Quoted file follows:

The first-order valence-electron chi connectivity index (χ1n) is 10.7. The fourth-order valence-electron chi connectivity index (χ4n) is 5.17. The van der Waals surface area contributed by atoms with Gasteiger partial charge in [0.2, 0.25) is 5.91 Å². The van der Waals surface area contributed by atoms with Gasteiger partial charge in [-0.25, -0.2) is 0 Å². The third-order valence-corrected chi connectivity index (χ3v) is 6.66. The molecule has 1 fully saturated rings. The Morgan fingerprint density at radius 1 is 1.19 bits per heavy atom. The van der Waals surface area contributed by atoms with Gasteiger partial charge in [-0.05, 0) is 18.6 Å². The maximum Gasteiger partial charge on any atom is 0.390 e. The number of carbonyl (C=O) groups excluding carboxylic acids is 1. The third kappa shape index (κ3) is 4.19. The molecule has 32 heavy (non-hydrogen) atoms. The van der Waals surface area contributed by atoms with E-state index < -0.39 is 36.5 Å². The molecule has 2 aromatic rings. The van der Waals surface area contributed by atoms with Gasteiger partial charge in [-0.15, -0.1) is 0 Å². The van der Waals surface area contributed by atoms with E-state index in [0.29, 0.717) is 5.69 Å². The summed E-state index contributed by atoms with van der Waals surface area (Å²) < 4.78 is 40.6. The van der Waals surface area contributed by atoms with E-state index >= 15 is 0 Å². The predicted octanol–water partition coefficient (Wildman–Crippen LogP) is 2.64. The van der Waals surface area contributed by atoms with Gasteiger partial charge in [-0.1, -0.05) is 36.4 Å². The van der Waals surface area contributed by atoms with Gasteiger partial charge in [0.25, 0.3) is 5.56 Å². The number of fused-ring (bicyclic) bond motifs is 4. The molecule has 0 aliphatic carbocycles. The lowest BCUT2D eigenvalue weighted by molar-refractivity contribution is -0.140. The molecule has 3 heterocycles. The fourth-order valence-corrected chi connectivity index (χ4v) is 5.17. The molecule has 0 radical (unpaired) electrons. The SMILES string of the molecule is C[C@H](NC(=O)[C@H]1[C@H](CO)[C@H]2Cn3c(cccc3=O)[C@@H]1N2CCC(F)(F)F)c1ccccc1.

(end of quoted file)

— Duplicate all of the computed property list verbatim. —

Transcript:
The first-order valence-electron chi connectivity index (χ1n) is 10.7. The fourth-order valence-electron chi connectivity index (χ4n) is 5.17. The van der Waals surface area contributed by atoms with Gasteiger partial charge in [0.2, 0.25) is 5.91 Å². The van der Waals surface area contributed by atoms with Gasteiger partial charge in [-0.25, -0.2) is 0 Å². The third-order valence-corrected chi connectivity index (χ3v) is 6.66. The molecule has 1 fully saturated rings. The Morgan fingerprint density at radius 1 is 1.19 bits per heavy atom. The van der Waals surface area contributed by atoms with Gasteiger partial charge in [-0.05, 0) is 18.6 Å². The maximum Gasteiger partial charge on any atom is 0.390 e. The number of carbonyl (C=O) groups excluding carboxylic acids is 1. The third kappa shape index (κ3) is 4.19. The molecule has 32 heavy (non-hydrogen) atoms. The van der Waals surface area contributed by atoms with E-state index < -0.39 is 36.5 Å². The molecule has 2 aromatic rings. The van der Waals surface area contributed by atoms with Gasteiger partial charge in [-0.15, -0.1) is 0 Å². The van der Waals surface area contributed by atoms with E-state index in [0.29, 0.717) is 5.69 Å². The summed E-state index contributed by atoms with van der Waals surface area (Å²) < 4.78 is 40.6. The van der Waals surface area contributed by atoms with E-state index >= 15 is 0 Å². The predicted octanol–water partition coefficient (Wildman–Crippen LogP) is 2.64. The van der Waals surface area contributed by atoms with Gasteiger partial charge in [-0.1, -0.05) is 36.4 Å². The van der Waals surface area contributed by atoms with Gasteiger partial charge in [0.25, 0.3) is 5.56 Å². The number of fused-ring (bicyclic) bond motifs is 4. The molecule has 0 aliphatic carbocycles. The lowest BCUT2D eigenvalue weighted by molar-refractivity contribution is -0.140. The molecule has 3 heterocycles. The fourth-order valence-corrected chi connectivity index (χ4v) is 5.17. The molecule has 0 radical (unpaired) electrons. The SMILES string of the molecule is C[C@H](NC(=O)[C@H]1[C@H](CO)[C@H]2Cn3c(cccc3=O)[C@@H]1N2CCC(F)(F)F)c1ccccc1.